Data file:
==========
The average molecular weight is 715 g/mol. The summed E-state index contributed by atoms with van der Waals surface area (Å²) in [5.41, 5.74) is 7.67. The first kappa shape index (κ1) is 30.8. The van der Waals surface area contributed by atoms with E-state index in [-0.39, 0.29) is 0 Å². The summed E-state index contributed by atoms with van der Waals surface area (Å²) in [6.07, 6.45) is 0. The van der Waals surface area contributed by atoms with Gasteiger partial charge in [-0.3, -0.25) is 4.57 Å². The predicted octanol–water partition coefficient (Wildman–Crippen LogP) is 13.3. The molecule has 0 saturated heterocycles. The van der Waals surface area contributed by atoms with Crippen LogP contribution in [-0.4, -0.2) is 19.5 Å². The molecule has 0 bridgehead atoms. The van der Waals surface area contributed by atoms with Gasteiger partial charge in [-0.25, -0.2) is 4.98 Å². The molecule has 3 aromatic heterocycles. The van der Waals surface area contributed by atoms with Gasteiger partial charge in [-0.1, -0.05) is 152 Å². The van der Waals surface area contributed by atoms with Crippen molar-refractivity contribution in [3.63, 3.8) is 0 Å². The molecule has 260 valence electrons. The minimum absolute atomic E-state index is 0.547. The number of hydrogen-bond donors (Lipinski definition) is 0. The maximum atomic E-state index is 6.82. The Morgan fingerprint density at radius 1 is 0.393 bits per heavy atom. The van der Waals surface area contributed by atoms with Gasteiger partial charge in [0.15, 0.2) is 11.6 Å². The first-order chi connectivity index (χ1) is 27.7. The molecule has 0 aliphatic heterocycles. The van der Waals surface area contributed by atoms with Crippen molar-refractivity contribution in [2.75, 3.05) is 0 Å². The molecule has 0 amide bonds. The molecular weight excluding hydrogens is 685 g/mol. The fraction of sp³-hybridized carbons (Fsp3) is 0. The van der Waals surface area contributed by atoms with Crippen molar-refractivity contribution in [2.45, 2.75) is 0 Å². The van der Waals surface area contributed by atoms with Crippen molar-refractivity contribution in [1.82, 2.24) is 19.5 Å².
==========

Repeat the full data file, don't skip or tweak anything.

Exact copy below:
The average molecular weight is 715 g/mol. The summed E-state index contributed by atoms with van der Waals surface area (Å²) in [5.41, 5.74) is 7.67. The first kappa shape index (κ1) is 30.8. The van der Waals surface area contributed by atoms with E-state index in [-0.39, 0.29) is 0 Å². The summed E-state index contributed by atoms with van der Waals surface area (Å²) in [6.07, 6.45) is 0. The van der Waals surface area contributed by atoms with Gasteiger partial charge in [-0.3, -0.25) is 4.57 Å². The predicted octanol–water partition coefficient (Wildman–Crippen LogP) is 13.3. The molecule has 0 saturated heterocycles. The van der Waals surface area contributed by atoms with Crippen LogP contribution in [-0.4, -0.2) is 19.5 Å². The molecule has 0 bridgehead atoms. The van der Waals surface area contributed by atoms with Gasteiger partial charge in [-0.25, -0.2) is 4.98 Å². The molecule has 3 aromatic heterocycles. The van der Waals surface area contributed by atoms with Gasteiger partial charge in [-0.1, -0.05) is 152 Å². The van der Waals surface area contributed by atoms with Crippen molar-refractivity contribution in [3.63, 3.8) is 0 Å². The molecule has 260 valence electrons. The minimum absolute atomic E-state index is 0.547. The number of hydrogen-bond donors (Lipinski definition) is 0. The maximum atomic E-state index is 6.82. The Morgan fingerprint density at radius 1 is 0.393 bits per heavy atom. The van der Waals surface area contributed by atoms with Gasteiger partial charge in [0.15, 0.2) is 11.6 Å². The first-order chi connectivity index (χ1) is 27.7. The molecule has 0 aliphatic heterocycles. The van der Waals surface area contributed by atoms with Crippen molar-refractivity contribution in [2.75, 3.05) is 0 Å². The molecule has 0 amide bonds. The molecular weight excluding hydrogens is 685 g/mol. The fraction of sp³-hybridized carbons (Fsp3) is 0. The van der Waals surface area contributed by atoms with Crippen molar-refractivity contribution in [2.45, 2.75) is 0 Å². The van der Waals surface area contributed by atoms with Crippen molar-refractivity contribution in [1.82, 2.24) is 19.5 Å².